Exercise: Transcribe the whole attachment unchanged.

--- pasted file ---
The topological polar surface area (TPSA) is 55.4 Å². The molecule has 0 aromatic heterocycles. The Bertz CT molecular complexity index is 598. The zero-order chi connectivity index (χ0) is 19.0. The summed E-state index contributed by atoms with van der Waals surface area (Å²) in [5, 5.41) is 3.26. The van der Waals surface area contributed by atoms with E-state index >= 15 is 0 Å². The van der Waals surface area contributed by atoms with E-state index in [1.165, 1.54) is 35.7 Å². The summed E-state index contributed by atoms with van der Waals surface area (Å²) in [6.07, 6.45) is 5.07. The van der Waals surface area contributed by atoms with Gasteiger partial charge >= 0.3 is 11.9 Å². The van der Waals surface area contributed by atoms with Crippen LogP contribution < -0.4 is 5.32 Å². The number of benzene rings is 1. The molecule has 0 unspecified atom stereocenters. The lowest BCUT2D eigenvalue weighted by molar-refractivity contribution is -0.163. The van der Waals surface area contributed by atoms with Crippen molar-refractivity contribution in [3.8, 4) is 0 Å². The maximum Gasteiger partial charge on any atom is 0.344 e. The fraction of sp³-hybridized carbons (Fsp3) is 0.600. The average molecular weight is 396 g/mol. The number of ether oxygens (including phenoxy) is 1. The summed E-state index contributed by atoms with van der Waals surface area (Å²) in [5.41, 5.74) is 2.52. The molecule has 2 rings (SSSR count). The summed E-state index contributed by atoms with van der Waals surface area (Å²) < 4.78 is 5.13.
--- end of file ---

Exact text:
The topological polar surface area (TPSA) is 55.4 Å². The molecule has 0 aromatic heterocycles. The Bertz CT molecular complexity index is 598. The zero-order chi connectivity index (χ0) is 19.0. The summed E-state index contributed by atoms with van der Waals surface area (Å²) in [5, 5.41) is 3.26. The van der Waals surface area contributed by atoms with E-state index >= 15 is 0 Å². The van der Waals surface area contributed by atoms with E-state index in [1.165, 1.54) is 35.7 Å². The summed E-state index contributed by atoms with van der Waals surface area (Å²) in [6.07, 6.45) is 5.07. The van der Waals surface area contributed by atoms with Gasteiger partial charge >= 0.3 is 11.9 Å². The van der Waals surface area contributed by atoms with Crippen LogP contribution < -0.4 is 5.32 Å². The number of benzene rings is 1. The molecule has 0 unspecified atom stereocenters. The lowest BCUT2D eigenvalue weighted by molar-refractivity contribution is -0.163. The van der Waals surface area contributed by atoms with Crippen molar-refractivity contribution in [3.8, 4) is 0 Å². The maximum Gasteiger partial charge on any atom is 0.344 e. The fraction of sp³-hybridized carbons (Fsp3) is 0.600. The average molecular weight is 396 g/mol. The number of ether oxygens (including phenoxy) is 1. The summed E-state index contributed by atoms with van der Waals surface area (Å²) in [5.41, 5.74) is 2.52. The molecule has 2 rings (SSSR count). The summed E-state index contributed by atoms with van der Waals surface area (Å²) < 4.78 is 5.13.